A truly international crew and some exciting environmental
research added to this years experience.We had people from the
US, Canada, Denmark, Wales and England all working together
during the one week project.Dr. Timothy Mighall of Coventry
University in England decided to vacation in the States this year
so he could visit the site to collect a series of sediment cores
and analyze the environmental effects of mining.He has been
conducting research into the effects of bronze age, roman,
medieval and historic mining on the environment in England, Wales
and Ireland.For example, he has found indications that Bronze
Age miners of 3,500 years ago managed their timber resources to
ensure a steady supply of lumber and fuel, while historic miners
essentially clearcut their environment and depleted the

We collected sediment cores from ponds that were constructed on
site in the 1850's, as well as from a nearby peat bog.Dr.
Mighall will use these to study pollen, charcoal, and heavy metal
deposition and will provide a detailed record of species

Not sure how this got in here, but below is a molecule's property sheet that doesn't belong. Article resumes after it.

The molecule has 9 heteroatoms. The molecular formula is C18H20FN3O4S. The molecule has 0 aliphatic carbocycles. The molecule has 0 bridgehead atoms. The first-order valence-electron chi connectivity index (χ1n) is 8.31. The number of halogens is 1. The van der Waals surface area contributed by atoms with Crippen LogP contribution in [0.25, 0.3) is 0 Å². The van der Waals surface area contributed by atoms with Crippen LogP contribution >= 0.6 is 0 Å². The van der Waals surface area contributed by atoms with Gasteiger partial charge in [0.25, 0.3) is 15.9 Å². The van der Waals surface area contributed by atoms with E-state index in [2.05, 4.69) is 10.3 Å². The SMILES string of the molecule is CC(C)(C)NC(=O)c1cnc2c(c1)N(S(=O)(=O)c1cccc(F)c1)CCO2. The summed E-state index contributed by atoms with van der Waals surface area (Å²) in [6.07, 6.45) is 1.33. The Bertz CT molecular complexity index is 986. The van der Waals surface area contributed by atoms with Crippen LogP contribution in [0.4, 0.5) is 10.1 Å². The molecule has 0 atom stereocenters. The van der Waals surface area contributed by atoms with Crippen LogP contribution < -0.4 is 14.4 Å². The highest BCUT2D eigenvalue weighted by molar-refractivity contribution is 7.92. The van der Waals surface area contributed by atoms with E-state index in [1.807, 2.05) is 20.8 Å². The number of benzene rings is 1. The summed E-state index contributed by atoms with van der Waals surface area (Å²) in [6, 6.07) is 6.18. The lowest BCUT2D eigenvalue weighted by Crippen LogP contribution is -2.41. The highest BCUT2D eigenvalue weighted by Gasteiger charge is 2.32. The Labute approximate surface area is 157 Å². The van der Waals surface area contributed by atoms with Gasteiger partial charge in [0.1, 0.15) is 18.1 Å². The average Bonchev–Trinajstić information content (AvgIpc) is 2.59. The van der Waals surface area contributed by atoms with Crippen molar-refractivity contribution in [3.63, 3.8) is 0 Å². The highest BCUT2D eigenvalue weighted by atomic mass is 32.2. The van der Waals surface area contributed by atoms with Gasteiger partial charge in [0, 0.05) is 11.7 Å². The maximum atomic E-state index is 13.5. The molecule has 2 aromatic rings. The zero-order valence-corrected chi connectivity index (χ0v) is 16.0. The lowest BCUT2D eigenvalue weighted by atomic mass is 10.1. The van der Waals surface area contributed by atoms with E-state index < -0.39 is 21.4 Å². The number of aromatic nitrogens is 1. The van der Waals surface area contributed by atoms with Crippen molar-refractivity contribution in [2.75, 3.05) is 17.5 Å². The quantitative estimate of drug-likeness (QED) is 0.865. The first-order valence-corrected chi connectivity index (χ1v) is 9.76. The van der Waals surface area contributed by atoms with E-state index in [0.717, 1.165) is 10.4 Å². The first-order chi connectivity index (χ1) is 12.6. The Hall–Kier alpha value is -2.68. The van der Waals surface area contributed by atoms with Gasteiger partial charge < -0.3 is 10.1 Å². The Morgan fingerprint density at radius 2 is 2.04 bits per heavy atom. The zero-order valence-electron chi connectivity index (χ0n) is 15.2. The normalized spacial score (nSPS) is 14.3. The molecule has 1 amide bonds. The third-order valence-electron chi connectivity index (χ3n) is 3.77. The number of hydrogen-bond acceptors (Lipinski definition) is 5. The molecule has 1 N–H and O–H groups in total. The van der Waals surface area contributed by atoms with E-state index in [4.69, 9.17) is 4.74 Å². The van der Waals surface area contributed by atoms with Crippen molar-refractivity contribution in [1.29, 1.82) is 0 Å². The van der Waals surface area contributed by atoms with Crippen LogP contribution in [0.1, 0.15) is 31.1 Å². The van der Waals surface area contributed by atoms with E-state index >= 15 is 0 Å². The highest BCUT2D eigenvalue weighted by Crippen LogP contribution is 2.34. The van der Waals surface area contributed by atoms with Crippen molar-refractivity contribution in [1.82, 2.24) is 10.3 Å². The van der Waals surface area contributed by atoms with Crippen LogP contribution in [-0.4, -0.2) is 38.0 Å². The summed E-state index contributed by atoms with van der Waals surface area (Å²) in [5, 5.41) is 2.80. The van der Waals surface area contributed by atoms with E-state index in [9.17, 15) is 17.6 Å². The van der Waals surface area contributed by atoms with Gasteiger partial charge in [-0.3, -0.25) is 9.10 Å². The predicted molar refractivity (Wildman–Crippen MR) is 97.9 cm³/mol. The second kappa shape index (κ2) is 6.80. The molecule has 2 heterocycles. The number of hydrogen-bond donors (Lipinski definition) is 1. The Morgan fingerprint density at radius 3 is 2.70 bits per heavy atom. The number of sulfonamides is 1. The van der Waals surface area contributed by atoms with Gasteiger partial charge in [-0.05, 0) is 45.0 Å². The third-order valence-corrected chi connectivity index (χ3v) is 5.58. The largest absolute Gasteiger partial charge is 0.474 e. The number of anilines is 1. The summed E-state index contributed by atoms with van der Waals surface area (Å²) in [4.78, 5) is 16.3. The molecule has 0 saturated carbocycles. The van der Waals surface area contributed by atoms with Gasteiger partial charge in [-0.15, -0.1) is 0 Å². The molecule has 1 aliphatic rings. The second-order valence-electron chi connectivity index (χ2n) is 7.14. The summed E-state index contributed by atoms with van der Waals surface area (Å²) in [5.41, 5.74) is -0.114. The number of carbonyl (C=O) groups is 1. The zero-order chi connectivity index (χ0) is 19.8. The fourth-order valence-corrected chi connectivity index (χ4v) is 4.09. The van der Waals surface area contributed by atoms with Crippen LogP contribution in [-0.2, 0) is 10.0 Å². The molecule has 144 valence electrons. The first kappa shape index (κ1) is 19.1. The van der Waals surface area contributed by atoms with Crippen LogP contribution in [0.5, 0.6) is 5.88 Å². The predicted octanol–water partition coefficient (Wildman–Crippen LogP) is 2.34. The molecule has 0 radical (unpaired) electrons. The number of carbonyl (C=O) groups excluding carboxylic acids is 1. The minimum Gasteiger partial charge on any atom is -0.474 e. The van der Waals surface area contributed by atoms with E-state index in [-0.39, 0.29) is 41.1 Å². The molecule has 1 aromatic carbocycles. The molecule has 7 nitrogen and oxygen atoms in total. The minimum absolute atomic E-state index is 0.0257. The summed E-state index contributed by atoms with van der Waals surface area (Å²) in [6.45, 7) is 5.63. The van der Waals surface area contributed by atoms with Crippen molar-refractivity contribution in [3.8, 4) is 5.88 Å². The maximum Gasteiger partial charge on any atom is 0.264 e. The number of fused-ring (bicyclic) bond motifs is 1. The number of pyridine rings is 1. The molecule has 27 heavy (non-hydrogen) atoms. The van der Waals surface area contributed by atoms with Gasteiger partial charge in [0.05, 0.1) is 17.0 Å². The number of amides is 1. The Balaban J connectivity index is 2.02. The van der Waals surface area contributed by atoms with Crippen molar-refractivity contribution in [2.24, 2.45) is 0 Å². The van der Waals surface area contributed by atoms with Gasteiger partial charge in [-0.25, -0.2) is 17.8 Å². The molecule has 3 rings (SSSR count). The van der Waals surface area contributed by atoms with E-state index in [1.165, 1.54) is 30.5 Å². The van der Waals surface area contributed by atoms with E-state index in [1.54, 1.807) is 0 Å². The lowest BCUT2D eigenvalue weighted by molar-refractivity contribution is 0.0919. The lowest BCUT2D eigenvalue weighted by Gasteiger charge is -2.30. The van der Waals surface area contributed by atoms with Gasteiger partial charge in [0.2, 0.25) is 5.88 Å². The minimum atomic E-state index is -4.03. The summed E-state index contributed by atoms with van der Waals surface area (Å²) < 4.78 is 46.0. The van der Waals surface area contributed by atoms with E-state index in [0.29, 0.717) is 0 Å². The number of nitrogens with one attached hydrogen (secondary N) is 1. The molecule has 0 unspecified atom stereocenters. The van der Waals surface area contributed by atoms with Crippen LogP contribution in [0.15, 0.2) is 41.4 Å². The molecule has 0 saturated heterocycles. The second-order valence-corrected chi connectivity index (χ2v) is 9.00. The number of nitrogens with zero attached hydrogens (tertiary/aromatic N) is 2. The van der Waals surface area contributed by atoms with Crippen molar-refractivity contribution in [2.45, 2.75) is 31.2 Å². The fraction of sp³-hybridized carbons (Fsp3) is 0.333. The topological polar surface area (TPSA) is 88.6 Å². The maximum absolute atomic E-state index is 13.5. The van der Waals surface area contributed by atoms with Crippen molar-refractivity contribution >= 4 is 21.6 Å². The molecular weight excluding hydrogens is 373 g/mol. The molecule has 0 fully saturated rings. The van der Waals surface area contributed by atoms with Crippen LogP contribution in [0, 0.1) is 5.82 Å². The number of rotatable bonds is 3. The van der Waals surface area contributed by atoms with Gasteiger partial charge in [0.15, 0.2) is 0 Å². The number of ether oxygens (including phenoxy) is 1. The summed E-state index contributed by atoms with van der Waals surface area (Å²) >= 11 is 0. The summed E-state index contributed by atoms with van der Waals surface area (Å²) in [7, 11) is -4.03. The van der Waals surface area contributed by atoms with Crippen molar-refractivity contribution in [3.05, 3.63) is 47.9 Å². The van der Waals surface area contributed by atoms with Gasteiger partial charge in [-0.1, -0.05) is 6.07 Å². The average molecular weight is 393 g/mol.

composition over perhaps as many as a few thousand years.We
will be able to see the immediate and long-term effect of mining
and settlement in the pollen, charcoal and heavy metal record
represented in these cores.

Both of these interesting and profitable projects would not have
been possible without the support and assistance of district
personnel.We want to thank the people at Kenton and Bergland
for their support, participation, interest, and tolerance!You
have all helped to provide a rewarding experience for our
volunteers, as well as supported two projects that will have
lasting influence on our management of heritage resources on the
Ottawa National Forest.


Tentative FY97 Training Schedule
Archaeological Resource Protection Act Training Course
Federal Law Enforcement Training Center

Date Location Host Agency

Dec 9 - 13 Phoenix, ArizonaBIA
Jan 27 - 31Pensacola, FloridaNPS
Feb 24 - 28Nashville, TennesseeTVA
Mar 24 - 28Hilo, Hawaii NPS
Apr 21 - 25Sacramento, CaliforniaFS
May 12 - 16Juneau, Alaska BIA
Sept 15 - 19 Boston, Massachusetts NPS

The 40-hour FLETC ARPA "export" course is open to all federal
employees although participation is somewhat contingent on the
individual training needs of this hosting agency or agency unit.
Also note the Forest Service sponsored course in Sacramento
scheduled for late April (highlighted above).Dates and training
locations are tentative and may change.For information about
the course and this year's training schedule, please contact
FLETC course instructor Martin McAllister at (406) 728-7195. 

Heritage Management at the R8/R9 University:
Sandra Forney:R09A

The following is a condensed listing of topics to be covered in the courses